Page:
- Class: Insecta (Insect)
- Order: Hymenoptera
- Superfamily: Apoidea
- Genus: Over 400 genera
- Species: About 25,000 have been identified, but there may be up to 40,000 bee species
Sometimes you hear them before you see them. You may even be afraid of them. But the more you know about bees, the more you can appreciate these unique insects and how they provide us humans with much more than just honey!
Bees may be black, brown, or banded with white, yellow, or orange stripes. All bees are covered with hair, but some have more hair than others. They are specialized insects called pollinators that gather nectar and pollen from flowers. As pollinators, they play a very important role in ecosystems worldwide.
Cultivated or native? When we think of bees, we usually think of honeybees. They make the sweet honey we eat and the beeswax we use to make candles and other products. Honeybees are considered "cultivated bees," as humans who want to use them for honey and beeswax production have usually brought them into an area from another part of the world.
But did you know that there are more than 4,000 species of "native bees" in the United States? Native bees are those that have always lived in an area and are able to survive without help from humans. These bees don’t make honey or beeswax that we can use, but they do pollinate many of our plants and food crops. They do this so much that they are called the "super pollinators."
Pollen possibilities. Bees were very similar to carnivorous wasps millions of years ago. But when flowering plants appeared on Earth, bees became vegetarians, eating only nectar and pollen taken from flowers. Pollen is a well-balanced food with many of the essential nutrients bees need to survive. Female bees have a structure on their legs that no other insects, including wasps, have: a pollen basket. The basket is made of rows of stiff hairs that arch to form a hollow space on the outside of the bees’ legs, usually her back legs. When a bee visits a flower, she combs grains of pollen into her baskets. Pollen from the flower also sticks to the bee’s hair.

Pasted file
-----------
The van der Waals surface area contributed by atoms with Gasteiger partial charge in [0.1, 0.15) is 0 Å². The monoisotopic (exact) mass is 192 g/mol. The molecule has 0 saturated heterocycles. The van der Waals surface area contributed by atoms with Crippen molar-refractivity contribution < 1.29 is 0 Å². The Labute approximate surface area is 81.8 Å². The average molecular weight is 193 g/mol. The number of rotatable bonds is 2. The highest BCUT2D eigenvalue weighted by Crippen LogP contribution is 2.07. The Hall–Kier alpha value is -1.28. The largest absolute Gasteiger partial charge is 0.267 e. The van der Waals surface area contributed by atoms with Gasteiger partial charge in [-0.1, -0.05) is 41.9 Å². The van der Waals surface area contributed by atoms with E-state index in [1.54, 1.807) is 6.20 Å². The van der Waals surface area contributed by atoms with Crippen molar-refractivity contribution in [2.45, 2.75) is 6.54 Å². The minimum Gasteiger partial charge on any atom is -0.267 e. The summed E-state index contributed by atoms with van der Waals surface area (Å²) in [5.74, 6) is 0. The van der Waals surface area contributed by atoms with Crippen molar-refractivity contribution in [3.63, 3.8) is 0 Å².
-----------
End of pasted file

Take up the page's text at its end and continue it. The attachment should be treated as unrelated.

Male bees do not collect pollen, so they don’t have this special body part. Leafcutting bees carry pollen in a brush of hair on the underside of the abdomen. And a few species, such as parasitic bees, have no pollen basket.
What about the flower’s nectar? Bees have a special tongue that sucks up the sweet nectar and a crop in their throat for storing it until they get back to the hive. Here the nectar is turned into honey. Bees can store large amounts of the honey in their hives to use as food.
HABITAT AND DIET
All bees fly from flower to flower, sipping nectar and collecting grains of pollen. Many plants depend on bees to spread pollen, helping them to reproduce. Flowers that attract bees are usually yellow, blue, and purple. Many bees specialize in one plant species. In areas where different flowering plants bloom at the same time, this keeps different bee species from fighting over the same flower!
Fruits and vegetables we like to eat, such as oranges, tomatoes, and squash, need bees to distribute the important pollen. When these crops are ready to produce their flowers, farmers often hire commercial beekeepers to deliver bees to their fields. The beekeeper places beehives near the field for a few weeks. The bees harvest pollen and nectar for their hive, and the plants get pollinated in the process.
Bees are also important in keeping food around for humans. We can thank bees for a lot of products we humans use:
Fruits and vegetables: Think of bees when you enjoy almonds, apples, avocados, blueberries, cherries, cranberries, cucumbers, kiwis, melons, peaches, pears, plums, strawberries, sunflower seeds, watermelons, and many more. These items are all the result of bee pollination!
Honey: Who doesn’t like the sweet taste of honey? Honey can have different flavors and colors, too, depending on which flowers the bees used to collect the nectar. For example, there is clover honey, orange-blossom honey, sourwood honey, and buckwheat honey.
Beeswax: Candles made from beeswax give off a honey-scented glow and burn cleanly and brightly. Beeswax is also used for hand cream, furniture polish, and candy coatings (like on jelly beans!).